Ideally, you’re aiming to find a healthy cereal that supplies at least 5 grams of fiber per serving. Ingredients like whole grains, wheat bran, nuts, seeds and dried fruit will assist in making a cereal a bigger fiber powerhouse.

Keep Sodium on the Down Low

Salt in cereal? You bet, and it can be much higher than you’d think. Most guys already eat much more sodium than necessary, and even if you’re hanging out and sweating in saunas regularly, it’s a good idea to make sure your cereal isn’t one of your major sodium sources. Go with those cereals that cap sodium at 250mg or less in a serving.

Pump up the Protein

Getting a big dose of your protein early on will help you stay satisfied for longer, and some research suggests morning protein is especially important for building muscle. So it’s good to know that higher protein cereal exists with more of them coming to market to meet the demands for the high-protein craze. Your healthy cereal doesn’t need to be packed with protein if you are getting enough of it from other sources in the morning like yogurt, but you can look for options that contain 10 grams of the macro per serving.

Keep it Simple

Scan the ingredient list and see if there are too many whatchamacallits. An ingredient list should not read like a chemistry quiz. Words and phrases like “BHT,” “modified food starch,” “guar gum,” and “artificial flavors”  could mean you are eating a heavily processed cereal containing higher amounts of questionable ingredients. Yes, cereal can easily fall into the dreaded ultra-processed category and, yes, Fruit Loops certainly does fit the bill. Try to gravitate toward healthy cereals with a more wholesome ingredient list.

As of September 2022, the U.S. Food and Drug Administration (FDA)   some updated guidelines for using the term “healthy” on food packages. To be considered healthy by the FDA, cereals must now contain 3/4 ounces of whole grains and no more than 1 gram of saturated fat, 230 milligrams of sodium, and 2.5 grams of added sugars per serving. Sounds reasonable, don’t you think?


‘Cereal’ Killers

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Overwhelmed by the colossal number of choices when spinning your wheels down the cereal aisle? With the above nutrition guidelines in mind, here are the 8 top choices when you’re ready to grab your spoon and a bowl, each of which makes it much less tempting to punch the snooze button. And all are certainly an upgrade from the Count Chocula, even if you need to order them online.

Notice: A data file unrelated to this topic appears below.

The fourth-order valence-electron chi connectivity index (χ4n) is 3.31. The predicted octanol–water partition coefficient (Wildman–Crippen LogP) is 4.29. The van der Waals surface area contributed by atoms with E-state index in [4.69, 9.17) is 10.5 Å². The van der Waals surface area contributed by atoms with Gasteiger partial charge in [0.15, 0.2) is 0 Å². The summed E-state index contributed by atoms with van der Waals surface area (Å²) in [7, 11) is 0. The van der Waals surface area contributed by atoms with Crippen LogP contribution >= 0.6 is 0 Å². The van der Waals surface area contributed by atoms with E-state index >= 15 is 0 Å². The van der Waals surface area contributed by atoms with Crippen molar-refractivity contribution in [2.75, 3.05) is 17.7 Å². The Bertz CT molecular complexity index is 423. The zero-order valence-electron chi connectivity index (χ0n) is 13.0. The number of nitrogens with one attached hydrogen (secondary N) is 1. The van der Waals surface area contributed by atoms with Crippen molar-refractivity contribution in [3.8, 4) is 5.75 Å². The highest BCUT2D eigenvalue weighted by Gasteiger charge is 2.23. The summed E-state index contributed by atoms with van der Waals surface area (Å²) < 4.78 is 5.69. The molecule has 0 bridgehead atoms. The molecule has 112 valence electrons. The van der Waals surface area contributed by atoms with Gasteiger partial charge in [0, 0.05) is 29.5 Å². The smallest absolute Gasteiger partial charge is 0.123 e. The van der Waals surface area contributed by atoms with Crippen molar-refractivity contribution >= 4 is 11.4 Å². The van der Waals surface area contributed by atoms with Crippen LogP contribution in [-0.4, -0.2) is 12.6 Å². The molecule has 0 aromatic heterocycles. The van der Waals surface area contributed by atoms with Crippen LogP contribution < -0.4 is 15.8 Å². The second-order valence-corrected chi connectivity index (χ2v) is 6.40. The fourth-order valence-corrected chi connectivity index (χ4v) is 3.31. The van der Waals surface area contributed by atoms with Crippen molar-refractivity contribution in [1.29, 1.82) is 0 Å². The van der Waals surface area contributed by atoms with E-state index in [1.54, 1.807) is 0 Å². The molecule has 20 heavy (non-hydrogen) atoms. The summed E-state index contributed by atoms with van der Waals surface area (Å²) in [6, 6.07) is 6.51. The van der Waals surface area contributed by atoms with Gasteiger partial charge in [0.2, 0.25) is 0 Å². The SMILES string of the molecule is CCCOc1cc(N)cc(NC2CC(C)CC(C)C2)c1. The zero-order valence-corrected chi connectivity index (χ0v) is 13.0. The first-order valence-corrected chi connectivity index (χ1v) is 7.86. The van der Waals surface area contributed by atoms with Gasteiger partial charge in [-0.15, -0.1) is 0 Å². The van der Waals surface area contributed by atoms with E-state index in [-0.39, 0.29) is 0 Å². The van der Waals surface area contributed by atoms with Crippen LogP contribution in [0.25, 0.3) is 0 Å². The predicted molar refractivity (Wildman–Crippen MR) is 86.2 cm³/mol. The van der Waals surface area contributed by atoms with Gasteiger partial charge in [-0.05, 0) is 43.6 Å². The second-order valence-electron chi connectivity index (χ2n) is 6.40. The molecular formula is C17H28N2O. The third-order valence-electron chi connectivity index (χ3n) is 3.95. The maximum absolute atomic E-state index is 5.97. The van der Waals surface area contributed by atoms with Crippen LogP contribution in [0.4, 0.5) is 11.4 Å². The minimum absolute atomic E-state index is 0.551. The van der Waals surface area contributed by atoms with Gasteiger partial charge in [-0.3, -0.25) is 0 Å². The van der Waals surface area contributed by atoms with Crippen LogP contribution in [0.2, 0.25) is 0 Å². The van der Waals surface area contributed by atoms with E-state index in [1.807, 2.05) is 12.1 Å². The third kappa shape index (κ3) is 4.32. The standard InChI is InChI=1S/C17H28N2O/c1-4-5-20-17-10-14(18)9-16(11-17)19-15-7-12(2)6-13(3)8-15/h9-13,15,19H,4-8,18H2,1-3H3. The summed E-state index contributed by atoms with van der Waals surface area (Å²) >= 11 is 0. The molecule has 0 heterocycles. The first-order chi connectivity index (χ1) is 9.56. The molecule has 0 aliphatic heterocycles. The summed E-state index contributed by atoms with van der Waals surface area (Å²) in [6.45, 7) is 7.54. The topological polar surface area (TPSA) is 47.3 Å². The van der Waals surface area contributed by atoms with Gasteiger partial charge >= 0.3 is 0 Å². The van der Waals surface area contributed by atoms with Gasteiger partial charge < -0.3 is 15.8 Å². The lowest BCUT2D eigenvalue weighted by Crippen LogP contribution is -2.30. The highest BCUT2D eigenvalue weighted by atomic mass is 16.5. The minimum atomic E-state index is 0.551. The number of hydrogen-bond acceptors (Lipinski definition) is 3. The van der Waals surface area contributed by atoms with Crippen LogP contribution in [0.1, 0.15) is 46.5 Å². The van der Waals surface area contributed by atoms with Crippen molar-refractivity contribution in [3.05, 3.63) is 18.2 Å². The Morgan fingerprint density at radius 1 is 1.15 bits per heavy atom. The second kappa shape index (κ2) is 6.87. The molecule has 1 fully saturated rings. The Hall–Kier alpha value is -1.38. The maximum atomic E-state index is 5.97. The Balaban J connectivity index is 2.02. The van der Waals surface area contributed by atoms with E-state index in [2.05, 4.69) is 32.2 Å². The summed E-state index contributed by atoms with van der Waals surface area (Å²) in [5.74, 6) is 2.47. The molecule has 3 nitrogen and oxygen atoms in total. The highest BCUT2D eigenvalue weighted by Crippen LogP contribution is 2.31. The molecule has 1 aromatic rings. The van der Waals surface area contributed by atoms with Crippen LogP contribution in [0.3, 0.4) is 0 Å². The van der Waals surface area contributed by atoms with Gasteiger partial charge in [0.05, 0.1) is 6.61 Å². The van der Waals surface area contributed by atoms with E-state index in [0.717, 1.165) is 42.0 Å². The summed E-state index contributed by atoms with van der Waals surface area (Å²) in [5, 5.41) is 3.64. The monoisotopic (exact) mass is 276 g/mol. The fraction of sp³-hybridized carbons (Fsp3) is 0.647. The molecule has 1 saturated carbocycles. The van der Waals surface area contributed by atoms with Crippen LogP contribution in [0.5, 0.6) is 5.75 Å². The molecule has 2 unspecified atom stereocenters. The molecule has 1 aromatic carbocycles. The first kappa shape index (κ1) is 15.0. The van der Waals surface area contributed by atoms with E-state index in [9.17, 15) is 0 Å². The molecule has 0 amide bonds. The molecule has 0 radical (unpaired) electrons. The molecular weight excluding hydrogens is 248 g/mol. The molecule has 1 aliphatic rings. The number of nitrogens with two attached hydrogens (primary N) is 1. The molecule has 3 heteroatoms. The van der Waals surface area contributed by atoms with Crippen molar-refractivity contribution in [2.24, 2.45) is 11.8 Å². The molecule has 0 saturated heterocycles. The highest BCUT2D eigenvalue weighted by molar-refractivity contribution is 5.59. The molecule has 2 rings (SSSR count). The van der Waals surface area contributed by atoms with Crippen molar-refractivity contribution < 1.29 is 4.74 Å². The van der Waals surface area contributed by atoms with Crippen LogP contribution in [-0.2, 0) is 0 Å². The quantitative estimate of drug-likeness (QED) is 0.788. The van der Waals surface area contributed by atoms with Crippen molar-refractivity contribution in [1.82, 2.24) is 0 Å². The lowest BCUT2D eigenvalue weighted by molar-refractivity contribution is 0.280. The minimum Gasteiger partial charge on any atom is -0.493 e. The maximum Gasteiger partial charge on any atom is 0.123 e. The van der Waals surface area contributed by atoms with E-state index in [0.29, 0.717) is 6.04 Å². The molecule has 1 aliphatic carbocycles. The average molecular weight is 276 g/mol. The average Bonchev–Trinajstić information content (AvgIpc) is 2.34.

Holo Berries Organic Overnight Muesli

Per serving (1 pouch):  380 calories, 11 g fat, 2 g saturated fat, 49 g carbs, 11 g fiber, 1 g added sugar, 20 g protein, 230 mg sodium

This next-level muesli not only delivers fresh berry flavor it’s also one of the most nutritionally well-rounded cereals on the market. Each single-serving pouch is resplendent in a winning combo of fiber, healthy fats, and protein (20 grams, wow!) courtesy of the inclusion of rolled oats, chia seeds, sprouted brown rice protein powder, and a real fruit powder. Not to be overlooked is that the muesli is bolstered with bacterial culture to help fertilize your gut with beneficial bugs. The added dark chocolate chips are a nice bonus. If you need breakfast on the go, simply soak a packet of the muesli in milk or a non-dairy beverage overnight in a sealed glass container and it will be ready to go when you are.

Nature’s Path Flax Plus Raisin Bran 

Per serving (1 1/4 cups): 210 calories, 2.5 g fat, 0 g saturated fat, 45 g carbs, 9 g fiber, 6 g added sugar, 6 g protein, 210 mg sodium

There are a handful of reasons why this is a step up from the ubiquitous mega-brand raisin bran. There is less added sugar (6g vs. 9g), more fiber (9g vs 7g), all the edible stuff in the box is certified organic, there is no mystery malt flavor, and the raisins aren’t like biting into sweet rocks so you’re less likely to need a post-breakfast dentist appointment. All in all, a more nutritious and satisfying way to start the day.

Uncle   Original Wheat Berry Flakes

Per serving (3/4 cup): 220 calories, 6 g fat, 0.5 g saturated fat, 43 g carbs, 10 g fiber, 0 g added sugar, 8 g protein, 140 mg sodium